Solar energy projects put online in 2013 include Abengoa’s 280 MW Solana Concentrated Solar Thermal Power plant, the largest CSP plant in the world.
The United States added 266 utility-scale solar photovoltaic (PV) and concentrating solar power (CSP) power plants totaling 2.94 GW in 2013, according to the Federal Energy Regulatory Commission (FERC).
This represents a 43% increase over the capacity added in 2012, and also larger projects. The average size of utility-scale PV and CSP projects put in service in 2013 was 11 MW, as opposed to 5.8 MW in 2012.
This does not count “behind the meter” residential and commercial PV systems. Many U.S. government agencies and grid operators either do not count these systems or do not report their findings, and as such these statistics are not directly comparable to European solar statistics.
NPD Solarbuzz (Santa Clara, California, U.S.) and GTM Research (Boston, Massachusetts, U.S.) have estimated the total size of the U.S. PV market at 4.2 and 4.3 GW respectively. Since FERC’s numbers include the 280 MW Solana CSP project which was commissioned in 2013, this would translate to around 1.6 GW of behind-the-meter PV. GTM Research has not released final numbers for 2013.
Despite these relatively large numbers solar remains a marginal resource in nearly all parts of the United States. According to the U.S. Department of Energy, PV and CSP, including behind-the-meter systems, only met 0.44% of the nation’s electricity demand in 2013. This is less than 10% of the portion of demand met in Spain and Germany (around 5% each) or Italy (7.0%).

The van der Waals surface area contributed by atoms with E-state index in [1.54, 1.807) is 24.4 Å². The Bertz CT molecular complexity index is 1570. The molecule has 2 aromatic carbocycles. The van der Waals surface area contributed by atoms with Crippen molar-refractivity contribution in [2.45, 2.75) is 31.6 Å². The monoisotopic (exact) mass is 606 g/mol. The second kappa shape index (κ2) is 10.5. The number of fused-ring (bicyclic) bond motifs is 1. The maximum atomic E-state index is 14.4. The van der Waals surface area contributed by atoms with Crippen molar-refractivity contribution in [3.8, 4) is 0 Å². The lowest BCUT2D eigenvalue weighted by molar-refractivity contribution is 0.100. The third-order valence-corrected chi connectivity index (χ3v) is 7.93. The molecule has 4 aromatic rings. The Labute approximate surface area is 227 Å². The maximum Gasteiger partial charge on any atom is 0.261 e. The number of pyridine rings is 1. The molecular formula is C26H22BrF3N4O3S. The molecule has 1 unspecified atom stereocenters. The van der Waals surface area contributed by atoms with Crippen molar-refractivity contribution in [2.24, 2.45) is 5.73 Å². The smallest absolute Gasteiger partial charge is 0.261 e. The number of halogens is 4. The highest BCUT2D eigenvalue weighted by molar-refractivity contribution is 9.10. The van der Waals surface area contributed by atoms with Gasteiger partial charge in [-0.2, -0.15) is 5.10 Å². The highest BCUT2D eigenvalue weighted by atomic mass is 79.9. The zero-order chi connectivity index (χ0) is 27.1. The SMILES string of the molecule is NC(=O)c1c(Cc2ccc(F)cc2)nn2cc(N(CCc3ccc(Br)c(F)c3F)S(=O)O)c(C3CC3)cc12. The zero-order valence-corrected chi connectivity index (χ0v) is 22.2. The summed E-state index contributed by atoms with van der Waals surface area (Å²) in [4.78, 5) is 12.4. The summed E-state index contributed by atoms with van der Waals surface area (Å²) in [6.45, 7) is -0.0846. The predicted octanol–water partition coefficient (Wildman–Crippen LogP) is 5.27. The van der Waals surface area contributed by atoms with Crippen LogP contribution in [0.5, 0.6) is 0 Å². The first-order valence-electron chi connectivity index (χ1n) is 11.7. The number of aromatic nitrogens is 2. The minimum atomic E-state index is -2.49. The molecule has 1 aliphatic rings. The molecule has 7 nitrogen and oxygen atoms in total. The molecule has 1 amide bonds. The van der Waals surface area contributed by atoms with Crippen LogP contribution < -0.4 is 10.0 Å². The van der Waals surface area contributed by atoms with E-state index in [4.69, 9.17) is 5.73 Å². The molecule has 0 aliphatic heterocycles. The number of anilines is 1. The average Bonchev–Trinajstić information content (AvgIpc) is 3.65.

Also, the capacity of utility-scale solar added was dwarfed by natural gas additions. Due to the current low prices and plentiful supply of natural gas from hydraulic fracturing (“fracking”), the United States has been adding natural gas units very rapidly, with 77 units totaling 7.27 GW added in 2013.
Following gas, the next-largest additions were coal plants, with two units at 1.54 GW, and wind, with 18 units at 1.13 GW. The nation’s wind market has seen a crash following the 12.4 GW of capacity added in 2012. During 2012 wind was the largest source of new generation at over 40% of new capacity.